Another challenge is that today’s media environment expects journalists to operate in a multimedia capacity, but existing training often does not equip them to do so. She says this becomes evident when journalists are expected to cross between print and broadcast mediums, but are unable to adapt to the new deliverables. “In short, so many journalists lack the skills that are needed to survive in the global new media landscape,” she says.
These skills, she adds, will not only help graduates thrive as reporters. “Journalism skills are transferable to a number of different industries, and the competencies needed to do well in a news environment are also highly sought-after across the board in a variety of different sectors.”
While other journalism courses and training exist, the occupational certificate aims to bridge the gaps often seen between theory and practice, and between the classroom and the workspace. Entry requirements are a Matric certificate, computer literacy and English competency, which means journalism training becomes more accessible to those who do not meet the requirements to study through a university.
The certificate course offers an end-to-end training and learning experience, complete with integrated workspace learning and a supervised internship within an established newsroom.
fraycollege has, in partnership and consultation with industry bodies and media experts, developed the course with one goal in mind – to create a new industry standard and change the news environment for the better, while preparing media practitioners to meet current and future sector needs. “This is also the perfect qualification for a disrupted study environment, like the one we’re faced during the Covid-19 pandemic, because it was designed with integrated remote learning in mind,” Roberts explains.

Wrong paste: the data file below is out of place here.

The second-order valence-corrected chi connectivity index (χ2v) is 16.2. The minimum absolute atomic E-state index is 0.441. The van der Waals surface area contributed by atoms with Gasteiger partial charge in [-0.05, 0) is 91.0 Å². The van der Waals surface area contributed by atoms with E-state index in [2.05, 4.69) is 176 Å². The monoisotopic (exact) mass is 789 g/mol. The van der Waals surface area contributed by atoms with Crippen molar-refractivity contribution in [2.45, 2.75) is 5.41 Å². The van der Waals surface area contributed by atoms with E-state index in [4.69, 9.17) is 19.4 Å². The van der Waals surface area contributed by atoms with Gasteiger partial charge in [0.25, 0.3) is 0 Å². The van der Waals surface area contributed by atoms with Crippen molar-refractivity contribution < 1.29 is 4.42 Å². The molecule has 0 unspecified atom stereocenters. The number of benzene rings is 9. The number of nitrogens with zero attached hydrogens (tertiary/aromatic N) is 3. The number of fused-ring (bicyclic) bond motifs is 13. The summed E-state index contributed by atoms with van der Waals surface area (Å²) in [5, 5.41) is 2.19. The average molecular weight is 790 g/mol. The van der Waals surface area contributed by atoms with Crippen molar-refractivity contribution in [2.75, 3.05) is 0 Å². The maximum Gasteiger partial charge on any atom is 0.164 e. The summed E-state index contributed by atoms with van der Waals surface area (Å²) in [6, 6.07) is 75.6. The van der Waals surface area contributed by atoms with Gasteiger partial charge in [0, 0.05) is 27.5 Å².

The course was also designed with the pitfalls of online learning in mind. “Journalism is a practical industry, and requires human interaction and inter- and intrapersonal skills, and this aspect of learner development is often lacking in online training,” says Roberts. “We knew we had to focus on the whole learner, and not just the theoretical knowledge, which is why this training also offers guidance, mentorship and continued coaching.”
Learners will report to a news editor, learn line management and optimum real-world functioning in an interactive, deadline-driven and outcome-focused environment.
Makhadi says this course, and other short courses like the ones offered by fraycollege, are important to ensure that journalists in South Africa are equipped to take the industry forward. “This programme was developed by some of the greatest minds we have in the country within the journalism space,” he says. “It’s a fantastic programme and will have great benefits, not only for individual journalists but for the industry itself.”
He urges editors to support and advance staff members within their different newsrooms to further their learning. “This is an important part of the ongoing development of our industry,” he adds.
In this way, fraycollege remains dedicated to its goal of developing the diverse newsrooms of the future, and the media practitioners who will drive the industry in coming years by empowering the newsroom leaders of tomorrow.